By estimating the relative threat of climate change on insular biodiversity based on predictions from the IPCC, we identified islands where species may be most at risk in a context of uncertainty45. This could then help to anticipate the effects of climate change and establish strategies to preserve biodiversity. Similar analyses could be carried out for other groups of organisms, such as eudicots, mammals31,34, or to assess the risks faced by human settlements46.
As this is the first study at this scale, some critical features could not be taken into account due to the paucity of standardized information for a large number of islands. We lacked data on the lithology of many islands which is another important factor of vulnerability to sea level rise. For instance, islands with rocky shores are likely to be more stable, whereas islands with sedimentary shores may adjust in shape, size and position over very short periods of time depending on the supply and transportation of sediments47. As for reef islands, they might grow following shifts in sea levels (but see48). The study of Kench et al.49 illustrates this complex situation, in that 18 out of 29 coral islands affected by sea level rise had actually grown in size due to new gravel deposits during cyclonic events.
Regarding estimates of vulnerability to shifts in temperature and rainfall, there are at least three main sources of uncertainties and limitations that should be considered. The first is that the scale of global predictions may fail to account for more localised effects and, in some cases, does not allow to distinguish spatially close islands with different environmental conditions33,50,51,52. The second is the uncertainty concerning these estimates for islands located in regions that are largely influenced by major climate drivers with very high variability, and for which even the direction of their impact under climate change is hard to predict (e.g. El Niño Southern Oscillation)33,53. The third is the climatic heterogeneity within islands, which is expected to be greater in larger and more elevated islands, with important climatic differences between windward and leeward regions54, or along altitudinal belts. This makes that a single vulnerability score may not be sufficient to capture the spatial heterogeneity of threats in large and/or mountainous islands. It must be considered, however, that part of this complexity is comprised in the vulnerability index, as area, altitude and topographic heterogeneity are integrated in the assessment of vulnerability. Our main conclusion regarding this point is that, although the vulnerability scores used here do allow comparing a wide range of islands at a global scale, more research is necessary to understand the effects of climate and topographic heterogeneity on the vulnerability to climate change. As a direction, we suggest focusing on large islands where a significant proportion of the Tree of Life could be lost if some species went extinct (e.g. Madagascar, Borneo, New-Guinea, Cuba, Taiwan, Sri Lanka, Sumatra). In addition, as vulnerability assessments can be conducted at different scales, one prospect would be to define different levels of vulnerability depending on conservation objectives. In this framework, our approach could for instance correspond to “level 1” based on island typology, level “0” could refer to the vulnerability of archipelagos, “level 2” to the vulnerability of habitats etc.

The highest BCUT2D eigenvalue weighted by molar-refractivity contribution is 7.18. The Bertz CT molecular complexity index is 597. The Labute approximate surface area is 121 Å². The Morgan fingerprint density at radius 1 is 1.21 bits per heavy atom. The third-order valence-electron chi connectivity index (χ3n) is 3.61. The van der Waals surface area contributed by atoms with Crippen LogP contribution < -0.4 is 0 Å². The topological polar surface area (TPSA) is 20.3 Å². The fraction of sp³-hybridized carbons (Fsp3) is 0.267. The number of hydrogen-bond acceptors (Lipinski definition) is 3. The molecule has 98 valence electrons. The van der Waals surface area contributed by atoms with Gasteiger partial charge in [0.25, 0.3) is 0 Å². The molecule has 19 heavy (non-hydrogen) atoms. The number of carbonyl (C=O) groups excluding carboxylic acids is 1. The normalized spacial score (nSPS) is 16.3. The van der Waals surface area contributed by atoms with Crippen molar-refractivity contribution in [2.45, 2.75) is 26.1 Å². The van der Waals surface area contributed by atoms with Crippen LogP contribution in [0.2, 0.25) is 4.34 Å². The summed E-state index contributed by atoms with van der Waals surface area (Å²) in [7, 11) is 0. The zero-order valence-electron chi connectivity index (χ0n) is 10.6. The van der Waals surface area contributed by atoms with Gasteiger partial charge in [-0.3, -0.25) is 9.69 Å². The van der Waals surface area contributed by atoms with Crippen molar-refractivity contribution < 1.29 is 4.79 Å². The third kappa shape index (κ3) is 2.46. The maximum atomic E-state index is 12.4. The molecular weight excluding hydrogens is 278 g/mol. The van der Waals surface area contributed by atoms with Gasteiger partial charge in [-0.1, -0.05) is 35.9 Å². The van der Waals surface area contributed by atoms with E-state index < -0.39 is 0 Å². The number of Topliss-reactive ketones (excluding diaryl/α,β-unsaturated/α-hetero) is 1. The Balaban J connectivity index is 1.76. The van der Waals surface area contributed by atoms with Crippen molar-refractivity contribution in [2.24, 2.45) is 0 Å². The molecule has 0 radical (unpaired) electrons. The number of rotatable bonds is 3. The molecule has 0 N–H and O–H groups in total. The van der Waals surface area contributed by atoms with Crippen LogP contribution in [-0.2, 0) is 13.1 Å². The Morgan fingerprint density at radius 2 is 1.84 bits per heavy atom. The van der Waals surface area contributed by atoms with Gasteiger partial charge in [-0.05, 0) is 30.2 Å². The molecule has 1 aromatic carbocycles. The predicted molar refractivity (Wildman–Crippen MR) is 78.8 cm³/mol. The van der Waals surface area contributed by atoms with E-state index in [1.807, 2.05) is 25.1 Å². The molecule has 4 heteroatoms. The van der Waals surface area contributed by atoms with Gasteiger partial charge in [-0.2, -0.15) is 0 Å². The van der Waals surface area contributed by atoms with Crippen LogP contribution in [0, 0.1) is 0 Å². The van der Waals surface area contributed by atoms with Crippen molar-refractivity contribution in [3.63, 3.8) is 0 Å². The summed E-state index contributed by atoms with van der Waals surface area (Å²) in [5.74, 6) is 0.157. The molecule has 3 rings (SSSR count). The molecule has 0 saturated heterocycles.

In the Global Assessment Report on Biodiversity and Ecosystem Services released by the Intergovernmental Science-Policy Platform on Biodiversity and Ecosystem Services (IPBES), PD is now recognised as a key indicator of one of “Nature’s Contributions to People” (NCP 18 - maintenance of options)55. Indeed, PD provides options for future generations and for organisms to adapt in a changing environment38,41,42. The IPBES therefore highlighted that the loss of phylogenetic diversity implies irreversible losses of options to humanity55. In this context, assessing the impacts of island vulnerability to climate change represents a first step to provide knowledge for conservation actions aiming at the reduction of irreversible losses.
The first analyses of our research show that extinctions on the most vulnerable islands would remove relatively little insular PD. Indeed, vulnerable islands generally have small size and low elevation which are factors of low species richness56, conducting to reduced loss of PD40. By contrast, islands that contribute the most to loss of PD were only moderately threatened by climate change. This was the case for Madagascar, Borneo, Honshu, Sri Lanka, Sumatra, New Caledonia, which all harboured high rates of endemic and evolutionary unique genera (Supplementary Method S2)15. These islands are large and environmentally diverse which fosters high richness and endemicity but also offers greater opportunities for plants to track their climatic preferences15,57,58.
Nonetheless, the link between ExpPDloss and taxon richness may hide the fact that some long and/or deep branches of the tree of life may occur on vulnerable islands. By explicitly removing this association using comparisons with null models, we found that some highly vulnerable islands – although not all of them – may lose more PD than expected by chance. This is particularly true for islands that are highly vulnerable to sea level rise and temperature shifts, which is probably due to their greater frequency at low latitudes, where some range-restricted taxa representing relatively large amounts of PD occur (Supplementary method S2). This reinforces the claim that highly vulnerable islands could be home to evolutionary distinct, rare and endangered genera and that climate change would increase their likelihood of extinction31,34.